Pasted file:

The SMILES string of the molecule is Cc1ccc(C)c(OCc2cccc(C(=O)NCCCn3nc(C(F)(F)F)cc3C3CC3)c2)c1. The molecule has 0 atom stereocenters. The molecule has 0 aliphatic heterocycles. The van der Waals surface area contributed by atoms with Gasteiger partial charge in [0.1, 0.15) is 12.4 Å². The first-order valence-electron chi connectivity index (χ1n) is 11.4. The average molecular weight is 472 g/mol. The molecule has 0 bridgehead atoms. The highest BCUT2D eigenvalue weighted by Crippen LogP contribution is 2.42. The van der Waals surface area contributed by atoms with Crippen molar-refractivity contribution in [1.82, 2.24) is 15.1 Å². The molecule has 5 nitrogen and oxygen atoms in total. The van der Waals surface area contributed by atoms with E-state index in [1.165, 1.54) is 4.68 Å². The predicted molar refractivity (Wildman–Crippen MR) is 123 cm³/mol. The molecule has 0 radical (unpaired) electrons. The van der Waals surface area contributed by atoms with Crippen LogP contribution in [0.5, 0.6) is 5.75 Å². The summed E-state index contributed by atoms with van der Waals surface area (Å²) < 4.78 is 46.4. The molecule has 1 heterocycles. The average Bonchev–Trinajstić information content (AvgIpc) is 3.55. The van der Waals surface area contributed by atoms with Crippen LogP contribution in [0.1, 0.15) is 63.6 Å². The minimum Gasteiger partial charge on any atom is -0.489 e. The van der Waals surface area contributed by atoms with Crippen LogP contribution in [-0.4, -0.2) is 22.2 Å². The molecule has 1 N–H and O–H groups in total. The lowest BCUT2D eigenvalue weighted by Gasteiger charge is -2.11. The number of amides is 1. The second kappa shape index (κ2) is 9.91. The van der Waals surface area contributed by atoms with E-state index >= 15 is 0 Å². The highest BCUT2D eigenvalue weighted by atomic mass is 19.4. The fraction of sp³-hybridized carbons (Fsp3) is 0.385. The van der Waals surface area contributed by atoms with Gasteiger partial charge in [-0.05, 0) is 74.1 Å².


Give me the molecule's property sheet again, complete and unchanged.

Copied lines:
The SMILES string of the molecule is Cc1ccc(C)c(OCc2cccc(C(=O)NCCCn3nc(C(F)(F)F)cc3C3CC3)c2)c1. The molecule has 0 atom stereocenters. The molecule has 0 aliphatic heterocycles. The van der Waals surface area contributed by atoms with Gasteiger partial charge in [0.1, 0.15) is 12.4 Å². The first-order valence-electron chi connectivity index (χ1n) is 11.4. The average molecular weight is 472 g/mol. The molecule has 0 bridgehead atoms. The highest BCUT2D eigenvalue weighted by Crippen LogP contribution is 2.42. The van der Waals surface area contributed by atoms with Crippen molar-refractivity contribution in [1.82, 2.24) is 15.1 Å². The molecule has 5 nitrogen and oxygen atoms in total. The van der Waals surface area contributed by atoms with E-state index in [1.165, 1.54) is 4.68 Å². The predicted molar refractivity (Wildman–Crippen MR) is 123 cm³/mol. The molecule has 0 radical (unpaired) electrons. The van der Waals surface area contributed by atoms with Crippen LogP contribution in [0.5, 0.6) is 5.75 Å². The summed E-state index contributed by atoms with van der Waals surface area (Å²) < 4.78 is 46.4. The molecule has 1 heterocycles. The average Bonchev–Trinajstić information content (AvgIpc) is 3.55. The van der Waals surface area contributed by atoms with Crippen LogP contribution in [0.1, 0.15) is 63.6 Å². The minimum Gasteiger partial charge on any atom is -0.489 e. The van der Waals surface area contributed by atoms with Crippen LogP contribution in [-0.4, -0.2) is 22.2 Å². The molecule has 1 N–H and O–H groups in total. The lowest BCUT2D eigenvalue weighted by Gasteiger charge is -2.11. The number of amides is 1. The second kappa shape index (κ2) is 9.91. The van der Waals surface area contributed by atoms with E-state index >= 15 is 0 Å². The highest BCUT2D eigenvalue weighted by atomic mass is 19.4. The fraction of sp³-hybridized carbons (Fsp3) is 0.385. The van der Waals surface area contributed by atoms with Gasteiger partial charge in [-0.05, 0) is 74.1 Å².